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Between the Superclusters

Lyman-alpha Forest The space between superclusters is not absolutely void. Invisible clouds of hydrogen have been detected by their effect on the spectra of distant quasars. As shown in Figure 03-07, when light from the quasars travels through the hydrogen clouds, each cloud imprints an absorption line of Lyman-alpha onto the continuum spectrum. As the clouds are expanding with different rate respect to the quasar, a series of red-shifted lines called Lyman-alpha forest is formed. These features encode information about the distribution and density of cold gas along the line of sight to the quasars.

Figure 03-07 Lyman-alpha Forest [view large image]

Incidentally, such pattern constitutes another evidence for cosmic expansion.

Lyman-alpha Forest Examples Figure 03-08a shows two quasar spectra. One is the relatively nearby quasar 3C273 at redshift z = 0.158 while Q1422 is a high redshift object at z = 3.62. The intervening neutral hydrogen clouds would absorb that part of the continuum spectrum from the light source at = 0/(1+z'), where 0 = 1216Å for the Lyman alpha spectral line and 0z'z is the relative red shift between the source and the clouds. Since there are more clouds in between the high redshift object and us, the Q1422 spectrum displays much more numerous absorption lines earning the name of a "forest". The data also show that there are small number of very big clumps of hydrogen in the distant Universe: the galaxies, but small chunks related to the dwarf galaxies are very much more common.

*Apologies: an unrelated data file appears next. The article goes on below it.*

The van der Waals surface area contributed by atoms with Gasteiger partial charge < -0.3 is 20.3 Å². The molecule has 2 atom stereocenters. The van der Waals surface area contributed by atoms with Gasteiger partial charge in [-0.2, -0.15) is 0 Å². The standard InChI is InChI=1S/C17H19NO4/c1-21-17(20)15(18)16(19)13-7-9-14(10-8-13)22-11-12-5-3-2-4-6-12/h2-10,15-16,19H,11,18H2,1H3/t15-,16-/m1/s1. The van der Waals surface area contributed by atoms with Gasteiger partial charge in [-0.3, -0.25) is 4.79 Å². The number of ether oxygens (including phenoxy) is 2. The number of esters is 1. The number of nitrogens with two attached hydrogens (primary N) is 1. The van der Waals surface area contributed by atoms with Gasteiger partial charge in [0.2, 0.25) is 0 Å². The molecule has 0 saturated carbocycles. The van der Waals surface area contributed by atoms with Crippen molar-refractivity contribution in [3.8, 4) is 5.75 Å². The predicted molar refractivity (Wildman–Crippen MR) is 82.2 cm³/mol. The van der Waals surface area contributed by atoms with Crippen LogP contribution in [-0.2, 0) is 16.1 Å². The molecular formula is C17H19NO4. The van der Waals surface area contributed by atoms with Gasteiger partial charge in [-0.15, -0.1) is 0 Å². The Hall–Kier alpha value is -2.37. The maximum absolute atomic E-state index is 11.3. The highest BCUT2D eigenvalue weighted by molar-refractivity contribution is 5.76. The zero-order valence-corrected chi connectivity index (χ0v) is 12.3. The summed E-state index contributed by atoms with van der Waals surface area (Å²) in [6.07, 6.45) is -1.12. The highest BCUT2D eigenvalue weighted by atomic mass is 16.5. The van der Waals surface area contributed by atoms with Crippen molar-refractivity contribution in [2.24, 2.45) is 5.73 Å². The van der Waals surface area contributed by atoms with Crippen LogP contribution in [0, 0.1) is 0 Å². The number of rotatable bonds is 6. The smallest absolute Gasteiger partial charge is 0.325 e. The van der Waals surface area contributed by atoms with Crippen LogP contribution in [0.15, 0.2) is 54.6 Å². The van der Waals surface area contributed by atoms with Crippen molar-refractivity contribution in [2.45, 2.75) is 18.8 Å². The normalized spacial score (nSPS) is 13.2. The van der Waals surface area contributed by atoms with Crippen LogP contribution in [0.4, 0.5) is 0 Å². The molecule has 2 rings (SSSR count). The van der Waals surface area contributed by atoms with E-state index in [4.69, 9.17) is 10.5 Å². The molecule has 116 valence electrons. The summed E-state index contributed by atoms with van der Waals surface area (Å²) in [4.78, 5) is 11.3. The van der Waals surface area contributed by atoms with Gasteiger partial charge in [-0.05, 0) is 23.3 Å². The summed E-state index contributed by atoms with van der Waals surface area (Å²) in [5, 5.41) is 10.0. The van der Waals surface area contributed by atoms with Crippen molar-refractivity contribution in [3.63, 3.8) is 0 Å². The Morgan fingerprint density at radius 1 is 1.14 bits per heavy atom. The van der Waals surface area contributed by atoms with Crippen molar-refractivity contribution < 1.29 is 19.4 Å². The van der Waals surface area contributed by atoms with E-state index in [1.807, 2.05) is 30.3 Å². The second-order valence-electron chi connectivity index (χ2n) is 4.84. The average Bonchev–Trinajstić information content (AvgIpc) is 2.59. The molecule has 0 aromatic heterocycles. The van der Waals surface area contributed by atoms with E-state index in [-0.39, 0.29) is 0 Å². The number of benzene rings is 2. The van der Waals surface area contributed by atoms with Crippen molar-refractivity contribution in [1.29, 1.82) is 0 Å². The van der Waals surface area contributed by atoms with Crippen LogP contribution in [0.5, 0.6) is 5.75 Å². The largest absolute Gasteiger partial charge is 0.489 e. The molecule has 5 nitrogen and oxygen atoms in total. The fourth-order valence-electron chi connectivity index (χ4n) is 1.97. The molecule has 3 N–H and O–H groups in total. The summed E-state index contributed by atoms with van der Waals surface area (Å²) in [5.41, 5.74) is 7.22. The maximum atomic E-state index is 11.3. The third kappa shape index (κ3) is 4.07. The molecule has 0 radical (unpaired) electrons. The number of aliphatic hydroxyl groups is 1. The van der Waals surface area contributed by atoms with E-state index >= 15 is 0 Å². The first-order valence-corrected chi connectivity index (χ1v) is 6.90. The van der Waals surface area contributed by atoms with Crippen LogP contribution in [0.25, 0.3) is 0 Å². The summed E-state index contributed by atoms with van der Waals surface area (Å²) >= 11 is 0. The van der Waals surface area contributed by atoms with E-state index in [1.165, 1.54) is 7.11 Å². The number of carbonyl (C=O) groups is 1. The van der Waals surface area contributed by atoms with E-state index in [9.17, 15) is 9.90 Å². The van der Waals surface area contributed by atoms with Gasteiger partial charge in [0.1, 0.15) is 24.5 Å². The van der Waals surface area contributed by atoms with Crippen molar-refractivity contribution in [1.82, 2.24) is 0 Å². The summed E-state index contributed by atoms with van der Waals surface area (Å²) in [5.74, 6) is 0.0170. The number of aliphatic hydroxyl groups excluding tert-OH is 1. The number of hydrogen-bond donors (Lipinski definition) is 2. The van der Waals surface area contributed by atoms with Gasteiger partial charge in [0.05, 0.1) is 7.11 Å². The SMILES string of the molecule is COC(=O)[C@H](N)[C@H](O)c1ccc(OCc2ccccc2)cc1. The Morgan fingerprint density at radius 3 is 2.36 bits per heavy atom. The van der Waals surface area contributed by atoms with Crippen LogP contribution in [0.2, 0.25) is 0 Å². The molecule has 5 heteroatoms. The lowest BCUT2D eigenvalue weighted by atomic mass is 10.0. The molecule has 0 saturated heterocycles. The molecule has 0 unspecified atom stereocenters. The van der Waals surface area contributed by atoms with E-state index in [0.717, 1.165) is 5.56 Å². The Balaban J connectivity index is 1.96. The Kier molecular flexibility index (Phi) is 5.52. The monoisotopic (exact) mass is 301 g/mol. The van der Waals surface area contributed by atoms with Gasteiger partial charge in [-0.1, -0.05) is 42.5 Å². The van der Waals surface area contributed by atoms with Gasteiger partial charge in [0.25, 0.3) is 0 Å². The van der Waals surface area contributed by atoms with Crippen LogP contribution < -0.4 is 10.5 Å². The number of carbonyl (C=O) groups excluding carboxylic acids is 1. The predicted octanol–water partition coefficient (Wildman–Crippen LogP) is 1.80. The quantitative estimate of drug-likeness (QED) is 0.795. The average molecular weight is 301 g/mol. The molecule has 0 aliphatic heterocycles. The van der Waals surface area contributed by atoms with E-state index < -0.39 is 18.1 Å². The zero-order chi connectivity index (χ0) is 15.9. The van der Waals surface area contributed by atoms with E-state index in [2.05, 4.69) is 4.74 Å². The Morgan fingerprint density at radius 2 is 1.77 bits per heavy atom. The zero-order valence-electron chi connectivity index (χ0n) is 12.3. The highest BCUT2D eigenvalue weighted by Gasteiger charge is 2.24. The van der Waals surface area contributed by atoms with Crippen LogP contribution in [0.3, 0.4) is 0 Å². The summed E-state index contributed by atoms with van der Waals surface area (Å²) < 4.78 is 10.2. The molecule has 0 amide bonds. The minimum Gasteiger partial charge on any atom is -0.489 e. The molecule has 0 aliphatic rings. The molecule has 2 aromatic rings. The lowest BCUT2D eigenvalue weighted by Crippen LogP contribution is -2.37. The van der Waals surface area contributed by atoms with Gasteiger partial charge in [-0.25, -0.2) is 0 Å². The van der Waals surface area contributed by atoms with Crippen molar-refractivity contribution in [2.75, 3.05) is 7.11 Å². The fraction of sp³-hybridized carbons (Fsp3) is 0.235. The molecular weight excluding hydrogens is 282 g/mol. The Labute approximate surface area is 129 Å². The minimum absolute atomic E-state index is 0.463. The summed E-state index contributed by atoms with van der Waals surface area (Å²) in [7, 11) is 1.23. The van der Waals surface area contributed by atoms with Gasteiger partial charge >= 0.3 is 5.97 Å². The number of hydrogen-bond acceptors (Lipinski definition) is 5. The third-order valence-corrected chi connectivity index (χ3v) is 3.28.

Figure 03-08a Lyman-alpha Forest Examples [view large image]

Lyman-alpha Polarization Huge blob of Lyman alpha cloud (hundred times larger than the galaxies) has been found in the 2000's. They are seen in an era about 11 billion years ago when galaxies collided and merged with bursts of star formation. The Lyman alpha emission could be either from cooling gas or a central source such as a black hole. Detection of polarized emission suggests that photons from a central source are able to escape because the medium is highly ionized or its wavelength is shifted by random motions of the atoms, otherwise it would be repeatedly absorbed trapping it inside the cloud. Such kind of scattering would form concentric ring patterns as observed and shown in Figure 03-08b.

Figure 03-08b Lyman-alpha Blob Polarization [view large image]

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